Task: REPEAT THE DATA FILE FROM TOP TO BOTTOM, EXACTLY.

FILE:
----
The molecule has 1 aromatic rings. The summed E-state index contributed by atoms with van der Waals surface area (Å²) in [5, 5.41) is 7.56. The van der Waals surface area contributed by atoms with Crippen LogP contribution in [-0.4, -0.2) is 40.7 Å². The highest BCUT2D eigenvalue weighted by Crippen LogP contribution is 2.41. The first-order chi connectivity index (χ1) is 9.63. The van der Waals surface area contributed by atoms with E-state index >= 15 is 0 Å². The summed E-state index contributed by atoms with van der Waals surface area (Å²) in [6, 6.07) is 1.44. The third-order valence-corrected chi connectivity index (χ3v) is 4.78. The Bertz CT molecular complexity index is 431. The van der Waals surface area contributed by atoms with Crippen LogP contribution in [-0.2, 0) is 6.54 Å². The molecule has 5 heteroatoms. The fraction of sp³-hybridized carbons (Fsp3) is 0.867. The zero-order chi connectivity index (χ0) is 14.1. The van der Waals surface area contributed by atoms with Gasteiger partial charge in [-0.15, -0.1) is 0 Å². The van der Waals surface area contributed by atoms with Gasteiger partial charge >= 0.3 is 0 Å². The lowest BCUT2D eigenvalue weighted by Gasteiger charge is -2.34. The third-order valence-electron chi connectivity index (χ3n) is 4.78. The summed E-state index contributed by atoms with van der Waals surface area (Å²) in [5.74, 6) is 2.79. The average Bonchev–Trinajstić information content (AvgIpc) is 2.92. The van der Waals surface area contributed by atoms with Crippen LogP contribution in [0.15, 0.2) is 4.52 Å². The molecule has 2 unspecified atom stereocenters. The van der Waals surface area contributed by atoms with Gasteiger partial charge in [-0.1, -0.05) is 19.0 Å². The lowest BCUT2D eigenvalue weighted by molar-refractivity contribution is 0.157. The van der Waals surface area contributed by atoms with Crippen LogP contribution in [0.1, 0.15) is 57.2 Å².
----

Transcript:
The molecule has 1 aromatic rings. The summed E-state index contributed by atoms with van der Waals surface area (Å²) in [5, 5.41) is 7.56. The van der Waals surface area contributed by atoms with Crippen LogP contribution in [-0.4, -0.2) is 40.7 Å². The highest BCUT2D eigenvalue weighted by Crippen LogP contribution is 2.41. The first-order chi connectivity index (χ1) is 9.63. The van der Waals surface area contributed by atoms with E-state index >= 15 is 0 Å². The summed E-state index contributed by atoms with van der Waals surface area (Å²) in [6, 6.07) is 1.44. The third-order valence-corrected chi connectivity index (χ3v) is 4.78. The Bertz CT molecular complexity index is 431. The van der Waals surface area contributed by atoms with Crippen LogP contribution in [-0.2, 0) is 6.54 Å². The molecule has 5 heteroatoms. The fraction of sp³-hybridized carbons (Fsp3) is 0.867. The zero-order chi connectivity index (χ0) is 14.1. The van der Waals surface area contributed by atoms with Gasteiger partial charge in [-0.15, -0.1) is 0 Å². The van der Waals surface area contributed by atoms with Gasteiger partial charge >= 0.3 is 0 Å². The lowest BCUT2D eigenvalue weighted by Gasteiger charge is -2.34. The third-order valence-electron chi connectivity index (χ3n) is 4.78. The summed E-state index contributed by atoms with van der Waals surface area (Å²) in [5.74, 6) is 2.79. The average Bonchev–Trinajstić information content (AvgIpc) is 2.92. The van der Waals surface area contributed by atoms with Crippen LogP contribution in [0.15, 0.2) is 4.52 Å². The molecule has 2 unspecified atom stereocenters. The van der Waals surface area contributed by atoms with Gasteiger partial charge in [-0.1, -0.05) is 19.0 Å². The lowest BCUT2D eigenvalue weighted by molar-refractivity contribution is 0.157. The van der Waals surface area contributed by atoms with Crippen LogP contribution in [0.1, 0.15) is 57.2 Å².